It’s been four years since the Village of Hastings began studying traffic on James and High streets in an effort to determine the reason so many cars use that southern corridor. Last month, Sam Schwartz Consulting, the Village’s traffic engineers, submitted the results of a new survey to measure the success of posted rules designed to discourage motorists from using those narrow residential roads to get to Broadway (Route 9).

At a Sept. 29 public forum, held on Zoom, Steven Wong of Sam Schwartz said the signs prohibiting left turns onto James Street during the 7-9 a.m. rush had impeded drivers from taking that route. He also noted that stop signs installed on High Street were further deterrents, as was a temporary prohibition of the U-turn on Broadway between Windsor Road and Devon Way. However, the engineers recommended against adopting the U-turn ban, as it had the unwanted effect of making it difficult for some residents to access their homes.

The study, conducted with the traffic analytics firm StreetLight, attempted to count southbound commuters to Executive Boulevard during the morning rush (7- 9 a.m.) who were rejecting the parkways in favor of local streets. StreetLight recorded the location of smartphones in cars that had location services enabled on any app, logging them as they moved from three possible origin points, to one common midpoint, to two destinations. It didn’t analyze where every car taking the High Street/James Street shortcut came from or went to, just the ones that passed through the origins, midpoint, and end points.

The origin points were southbound on the Saw Mill River Parkway north of Clarence Avenue; westbound on Jackson Avenue east of Saw Mill River Road (Route 9A); and south on Saw Mill River Road north of Jackson Avenue. The two destination points were Broadway at Executive Boulevard, capturing trips from the west, and Executive Boulevard and Truman Avenue, capturing trips from the east (via Tompkins and Nepperhan Avenue). The midpoint was the intersection of High and James streets.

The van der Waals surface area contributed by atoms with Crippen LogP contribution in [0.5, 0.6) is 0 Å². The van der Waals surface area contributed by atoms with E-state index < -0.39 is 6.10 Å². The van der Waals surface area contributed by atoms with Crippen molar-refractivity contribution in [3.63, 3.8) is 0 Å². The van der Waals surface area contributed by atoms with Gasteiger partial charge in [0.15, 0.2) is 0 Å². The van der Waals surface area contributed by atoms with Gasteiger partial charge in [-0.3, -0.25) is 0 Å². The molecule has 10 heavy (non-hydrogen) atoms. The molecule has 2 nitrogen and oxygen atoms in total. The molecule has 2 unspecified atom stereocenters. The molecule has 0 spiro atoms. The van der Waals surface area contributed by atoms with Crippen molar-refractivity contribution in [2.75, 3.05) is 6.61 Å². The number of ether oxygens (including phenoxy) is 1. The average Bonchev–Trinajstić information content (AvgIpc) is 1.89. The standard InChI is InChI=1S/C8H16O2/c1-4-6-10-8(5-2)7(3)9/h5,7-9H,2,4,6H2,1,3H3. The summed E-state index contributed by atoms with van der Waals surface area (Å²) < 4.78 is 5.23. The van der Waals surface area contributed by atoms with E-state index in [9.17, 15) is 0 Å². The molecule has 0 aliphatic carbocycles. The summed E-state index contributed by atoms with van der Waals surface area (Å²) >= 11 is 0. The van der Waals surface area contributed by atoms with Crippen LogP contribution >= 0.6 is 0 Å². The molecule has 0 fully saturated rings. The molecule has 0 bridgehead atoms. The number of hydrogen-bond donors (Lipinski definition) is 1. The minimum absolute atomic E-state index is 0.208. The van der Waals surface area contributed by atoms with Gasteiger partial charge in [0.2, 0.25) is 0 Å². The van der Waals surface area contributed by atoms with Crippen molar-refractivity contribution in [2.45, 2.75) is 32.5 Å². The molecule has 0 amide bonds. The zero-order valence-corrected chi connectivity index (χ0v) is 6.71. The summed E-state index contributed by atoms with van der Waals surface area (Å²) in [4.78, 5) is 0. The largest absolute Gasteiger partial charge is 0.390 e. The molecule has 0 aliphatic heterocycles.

Since StreetLight has data going back multiple years, the study included a baseline, pre-pandemic period from March 2019 to February 2020, before the left-turn restrictions were enacted; March 2020 to October 2020, when just the temporary left-turn restrictions were in force; November 2020 to February 2021, as left-turn restrictions continued and all-way stop signs were added on High Street at Rose, James, and Hudson streets; and March through April 2021, when a U-turn restriction was in effect on Broadway at Devon Way. 

The study found that traffic declined significantly during the first few months of the Covid lockdown, but rebounded during the following months, surpassing pre-pandemic levels by the end of 2020.

Wong said that pre-pandemic, “There were 62 vehicles that had cut through the village. With the temporary left-turn restrictions in place, that dropped to 11 vehicles on average during the a.m. peak period, so a reduction of 82 percent. With the stop signs it decreased even more; an average two extra vehicles were reduced. And then with the U-turn restrictions on Broadway, it was reduced even more.”